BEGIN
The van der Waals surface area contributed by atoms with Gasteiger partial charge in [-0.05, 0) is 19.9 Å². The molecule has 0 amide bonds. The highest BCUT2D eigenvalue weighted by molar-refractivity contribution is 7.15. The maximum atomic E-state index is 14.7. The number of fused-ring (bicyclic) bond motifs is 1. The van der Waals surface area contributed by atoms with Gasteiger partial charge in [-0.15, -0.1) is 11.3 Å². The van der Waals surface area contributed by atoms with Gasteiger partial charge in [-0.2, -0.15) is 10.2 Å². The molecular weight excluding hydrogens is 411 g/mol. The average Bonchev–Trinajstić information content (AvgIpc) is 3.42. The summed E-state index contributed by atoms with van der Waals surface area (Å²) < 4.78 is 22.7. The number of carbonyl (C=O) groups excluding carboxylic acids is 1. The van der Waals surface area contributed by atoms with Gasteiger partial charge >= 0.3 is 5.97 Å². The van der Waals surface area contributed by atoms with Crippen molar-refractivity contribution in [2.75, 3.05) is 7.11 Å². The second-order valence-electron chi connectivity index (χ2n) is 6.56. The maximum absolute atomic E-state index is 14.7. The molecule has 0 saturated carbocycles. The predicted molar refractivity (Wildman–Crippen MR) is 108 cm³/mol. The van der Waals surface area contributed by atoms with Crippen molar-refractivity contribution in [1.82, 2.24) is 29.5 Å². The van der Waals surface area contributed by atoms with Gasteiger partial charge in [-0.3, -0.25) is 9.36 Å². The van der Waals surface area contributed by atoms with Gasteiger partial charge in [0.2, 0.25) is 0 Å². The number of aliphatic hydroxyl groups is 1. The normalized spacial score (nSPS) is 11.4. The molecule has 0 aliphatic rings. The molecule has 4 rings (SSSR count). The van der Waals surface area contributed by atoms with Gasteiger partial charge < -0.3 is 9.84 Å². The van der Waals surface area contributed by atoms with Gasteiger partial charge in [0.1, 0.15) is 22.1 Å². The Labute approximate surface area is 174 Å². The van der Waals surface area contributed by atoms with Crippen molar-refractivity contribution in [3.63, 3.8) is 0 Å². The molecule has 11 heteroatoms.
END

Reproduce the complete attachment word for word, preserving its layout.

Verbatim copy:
The van der Waals surface area contributed by atoms with Gasteiger partial charge in [-0.05, 0) is 19.9 Å². The molecule has 0 amide bonds. The highest BCUT2D eigenvalue weighted by molar-refractivity contribution is 7.15. The maximum atomic E-state index is 14.7. The number of fused-ring (bicyclic) bond motifs is 1. The van der Waals surface area contributed by atoms with Gasteiger partial charge in [-0.15, -0.1) is 11.3 Å². The van der Waals surface area contributed by atoms with Gasteiger partial charge in [-0.2, -0.15) is 10.2 Å². The molecular weight excluding hydrogens is 411 g/mol. The average Bonchev–Trinajstić information content (AvgIpc) is 3.42. The summed E-state index contributed by atoms with van der Waals surface area (Å²) < 4.78 is 22.7. The number of carbonyl (C=O) groups excluding carboxylic acids is 1. The van der Waals surface area contributed by atoms with Gasteiger partial charge >= 0.3 is 5.97 Å². The van der Waals surface area contributed by atoms with Crippen molar-refractivity contribution in [2.75, 3.05) is 7.11 Å². The second-order valence-electron chi connectivity index (χ2n) is 6.56. The maximum absolute atomic E-state index is 14.7. The molecule has 0 saturated carbocycles. The predicted molar refractivity (Wildman–Crippen MR) is 108 cm³/mol. The van der Waals surface area contributed by atoms with Crippen molar-refractivity contribution in [1.82, 2.24) is 29.5 Å². The van der Waals surface area contributed by atoms with Gasteiger partial charge in [-0.3, -0.25) is 9.36 Å². The van der Waals surface area contributed by atoms with Gasteiger partial charge in [0.2, 0.25) is 0 Å². The number of aliphatic hydroxyl groups is 1. The normalized spacial score (nSPS) is 11.4. The molecule has 0 aliphatic rings. The molecule has 4 rings (SSSR count). The van der Waals surface area contributed by atoms with Gasteiger partial charge < -0.3 is 9.84 Å². The van der Waals surface area contributed by atoms with Gasteiger partial charge in [0.1, 0.15) is 22.1 Å². The Labute approximate surface area is 174 Å². The van der Waals surface area contributed by atoms with Crippen molar-refractivity contribution in [3.63, 3.8) is 0 Å². The molecule has 11 heteroatoms.